Fighting back – what the law says you can do

Bikers United
By Bikers United
September 18, 2018
Fighting back – what the law says you can do

Motorcycle and moped theft is a hot topic right now. Unfortunately, it’s not a London-only issue, but London does appear to ‘set the trend’, a trend that no-one wants to be a part of.

Right now, in London, some bikers are being forced off their mopeds, motorcycles and scooters by bike gangs. So what are you legally allowed to do to stop this?

We spoke to motorcyclist and legal eagle, Andrew Dalton from whitedalton.co.uk to crush the rumours and let you know once and for all, what you are and aren’t allowed to do.

Andrew Dalton says:

“This may be a bit London-centric and if people being pushed off their bikes to have their bikes stolen is not a problem for you, in your area, then I am happy for you but this is a real problem. 

So far in 2018 we have had 3 clients pushed from motorcycles by feral gangs, usually on fairly high capacity scooters and of these there were two “successful” thefts and one where the rider with a quick and aggressive mindset managed to keep hold of their bike.

So, apart from all the keyboard warriors who would “tear the heads off” four or six youths whilst straddling a bike whilst being taken entirely by surprise, what can you actually do? First of all do you really have a chance?  My view is that unless you are very handy, and have good and well-honed fighting skills then your bike can be replaced, but you can’t.  Let it go.

But if you take a hard line, you are big enough, hard enough and skilled enough in combat to get physical what does the law say? The urban myths are many, ranging from if you so much as upset a thief you will be sued to you are allowed to beat them to death with the bloodied stumps of their own arms.

What the law actually says is a person can use reasonable force in self-defence, defence of property, the prevention of crime or to lawfully arrest an individual.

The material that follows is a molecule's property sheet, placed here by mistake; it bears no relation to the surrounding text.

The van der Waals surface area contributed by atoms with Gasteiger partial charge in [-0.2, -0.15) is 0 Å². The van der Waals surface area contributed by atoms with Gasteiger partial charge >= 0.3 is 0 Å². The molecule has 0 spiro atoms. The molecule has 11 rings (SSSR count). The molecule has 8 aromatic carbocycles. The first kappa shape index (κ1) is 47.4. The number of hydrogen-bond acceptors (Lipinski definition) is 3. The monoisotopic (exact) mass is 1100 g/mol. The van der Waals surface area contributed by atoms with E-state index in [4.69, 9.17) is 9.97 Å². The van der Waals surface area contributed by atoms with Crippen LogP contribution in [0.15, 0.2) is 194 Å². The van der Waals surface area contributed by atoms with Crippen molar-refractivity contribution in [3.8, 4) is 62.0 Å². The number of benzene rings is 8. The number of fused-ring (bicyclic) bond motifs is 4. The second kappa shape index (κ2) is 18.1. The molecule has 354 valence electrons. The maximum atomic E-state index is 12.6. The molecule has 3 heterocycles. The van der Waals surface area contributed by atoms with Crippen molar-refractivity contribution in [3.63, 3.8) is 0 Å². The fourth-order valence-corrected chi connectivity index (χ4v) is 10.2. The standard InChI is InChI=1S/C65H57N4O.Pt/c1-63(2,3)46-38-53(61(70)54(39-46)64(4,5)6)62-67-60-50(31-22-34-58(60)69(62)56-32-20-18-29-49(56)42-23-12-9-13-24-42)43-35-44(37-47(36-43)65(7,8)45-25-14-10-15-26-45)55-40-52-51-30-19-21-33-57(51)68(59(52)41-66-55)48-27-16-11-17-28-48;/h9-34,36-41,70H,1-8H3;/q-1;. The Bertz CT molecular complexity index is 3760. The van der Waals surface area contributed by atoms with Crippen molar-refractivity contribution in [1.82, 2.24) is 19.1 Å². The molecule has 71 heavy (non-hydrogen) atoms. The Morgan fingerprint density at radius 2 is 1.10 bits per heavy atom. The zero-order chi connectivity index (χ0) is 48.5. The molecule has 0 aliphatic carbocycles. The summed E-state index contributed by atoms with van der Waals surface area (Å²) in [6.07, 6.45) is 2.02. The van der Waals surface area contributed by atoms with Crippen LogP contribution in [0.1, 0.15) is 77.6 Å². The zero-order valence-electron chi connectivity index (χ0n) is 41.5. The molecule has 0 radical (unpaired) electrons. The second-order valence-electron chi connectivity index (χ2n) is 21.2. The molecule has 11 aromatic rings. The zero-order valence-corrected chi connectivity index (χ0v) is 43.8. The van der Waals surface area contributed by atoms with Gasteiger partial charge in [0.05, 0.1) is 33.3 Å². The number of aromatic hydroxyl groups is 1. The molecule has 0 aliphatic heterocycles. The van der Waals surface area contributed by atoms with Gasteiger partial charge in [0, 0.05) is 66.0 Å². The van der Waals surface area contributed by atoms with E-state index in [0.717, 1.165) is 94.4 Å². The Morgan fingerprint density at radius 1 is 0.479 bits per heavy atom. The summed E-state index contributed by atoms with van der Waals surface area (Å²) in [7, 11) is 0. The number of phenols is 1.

So if someone pushes you off your bike and you believe that it is for theft you clearly can fight back but how hard?  Pushing the thief off your bike would be wholly reasonable, or twatting him across his head with your crash helmet or a good head butt from inside your crash helmet would definitely fall into reasonable, because the law does not expect that you “weigh to a nicety the exact measure of defensive action” but if having knocked the thief to the ground, with him pinned under your bike if you then proceed to stamp on his neck and head then you have leapt over the line of reasonableness.

Be careful though not to compare the level of force you can use to defend yourself in a street robbery to that which you can use against a burglar.  Because a burglar has entered your house, the test is very much lower on the burglary victim.  It is only where the householders force is grossly disproportionate that the criminal law will intervene.  If you are being robbed of your bike you can, lawfully fight back hard, but the key is knowing when to stop, but you can go quite a long way.

If, for example you got a compliant thief into a choke hold and you then asphyxiated the thief to death that would undoubtedly be disproportionate, but, if the thief died resisting your attempts to detain, awaiting the police, then in my view, you fall within reasonableness, and the law recognises the red mist of adrenalin and fear.

A Judge, applying the law, would have to direct the jury that the test for say, a motorcyclist up for GBH for the violent stopping of the theft of his own bike was and is “in a moment of unexpected anguish had the motorcyclist attacked on his bike, done only what he honestly and instinctively felt necessary, and if he says that is so with credibility then that is very potent evidence of reasonableness” – I paraphrase the common law position since 1971, which now forms statute law.

This does not however give legal succour for thief traps.  If the bike is left in a theft hot spot with four handy lads waiting in a Transit to leap upon any putative thief, then none of the above defences come into play, because this was not a surprising and terrifying situation for the four handy lads in the Transit van, it is something they deliberately set up so that they would not be given very much in the way of benefit of the doubt.”

So there you have it; you have the power to protect your property and fight back. However, no-one would blame you for letting your bike go, much as you’ll be hugely annoyed at the thought – it is ultimately covered by your insurance.

It’s worth noting that over 80% of motorcycle theft is from the home and although the thought of having your bike wrestled from you is a scary one, it is still quite a rare occurrence. If you’re worried, we recommend a motorcycle tracker, like the simple-to-install one from Monimoto.

You can relax knowing that if your bike does get pinched, you can inform the police, track it down, get it back and hopefully commit a couple of scrotes to jail at the same time.